Recent Research on Estrogen and Alzheimer’s Disease


“People think it’s an old-age person’s disease. It’s like cancer was 25 years ago: You didn’t mention the C word. Cancer activists have done an excellent job of destigmatizing it, putting it out there, and making it a disorder that needs attention. Alzheimer’s is still behind the eight ball on that score.”

– Dr. Ronald Petersen

In the fall of 2023, researchers at Weill Cornell Medicine1 published the results of their meta-analysis research into the link between estrogen and Alzheimer’s disease. Through their review of six different research studies, they found a link exists between estrogen and Alzheimer’s. While unable to determine the exact link, they were encouraged to confirm one and advised on future avenues of research. Before digging into the research findings, we’re going to cover what Alzheimer’s is, what estrogen is, and why they both matter in women’s heath.

What is Alzheimer’s disease?

Alzheimer’s is a progressive disease of the brain.2 Patients slowly lose their memories, cognitive abilities, and the ability to care for themselves. According to the Alzheimer’s Association, an estimated 6.9 million Americans currently live with Alzheimer’s.3 We all have a 1 in 9 chance of developing this form of dementia at 65 years old. As we age, our risk increases. Women are more likely than men to develop Alzheimer’s. The higher risk of Alzheimer’s in women suggests an association between hormone loss and Alzheimer’s, as men do not lose hormones as women do.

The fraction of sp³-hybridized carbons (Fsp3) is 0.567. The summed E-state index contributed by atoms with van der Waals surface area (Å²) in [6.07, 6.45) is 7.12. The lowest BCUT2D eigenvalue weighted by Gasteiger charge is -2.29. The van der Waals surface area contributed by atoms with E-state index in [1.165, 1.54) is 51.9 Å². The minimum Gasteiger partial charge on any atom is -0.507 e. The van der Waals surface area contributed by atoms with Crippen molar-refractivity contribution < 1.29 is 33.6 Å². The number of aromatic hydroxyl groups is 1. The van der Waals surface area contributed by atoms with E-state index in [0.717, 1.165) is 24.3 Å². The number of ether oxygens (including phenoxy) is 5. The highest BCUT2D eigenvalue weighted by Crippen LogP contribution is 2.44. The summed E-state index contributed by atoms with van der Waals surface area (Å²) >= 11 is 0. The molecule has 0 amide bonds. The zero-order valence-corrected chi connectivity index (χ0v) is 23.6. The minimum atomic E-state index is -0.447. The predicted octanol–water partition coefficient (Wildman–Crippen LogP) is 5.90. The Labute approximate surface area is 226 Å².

Stages Alzheimer’s Disease

Stage 1

Memory issues begin, but they do not interfere with daily life

Stage 2

Worsening memory, minor difficulties performing daily tasks, and personality changes. Diagnosis is often made during this stage.

Stage 3

Short-term memory loss, hallucinations, paranoia, aggression, and trouble with impulse control

Stage 4

Inability to care for self, often bed-bound and non-verbal

What is going on in the Alzheimer’s brain?

Damage to the brain from Alzheimer’s disease can begin up to 22 years before a diagnosis is made. Current research is working to pinpoint how to detect these changes and when to start testing for them. The damage starts small with individual cells.4 It spreads to other nearby cells and eventually leads to cell death. The disease continues to grow, affecting more and more cells.

Plaques and Tangles

Besides the damage to the cells themselves, large amounts of two different forms of protein begin to be deposited in the brains of those with Alzheimer’s disease – plaques and tangles. Most of us will develop these as we age, but not in the amount or the pattern of those with Alzheimer’s. Their exact role in the disease is not fully understood, but scientists are making strides in discovering their purpose.

Plaques – Protein fragments (beta-amyloid) are deposited between brain cells and continue to grow as Alzheimer’s progresses

Tangles – Twisted protein fibers (Tau) build up inside the cells and cause damage.

What is estrogen?

Estrogen is a hormone that helps develop and maintain female characteristics and reproductive functions.5 While we know much of what estrogen does and that it affects every area of a woman’s body, we are still discovering its full impact.

estrogen impacts graphic2

Estrogen and Alzheimer’s research

Overview of the research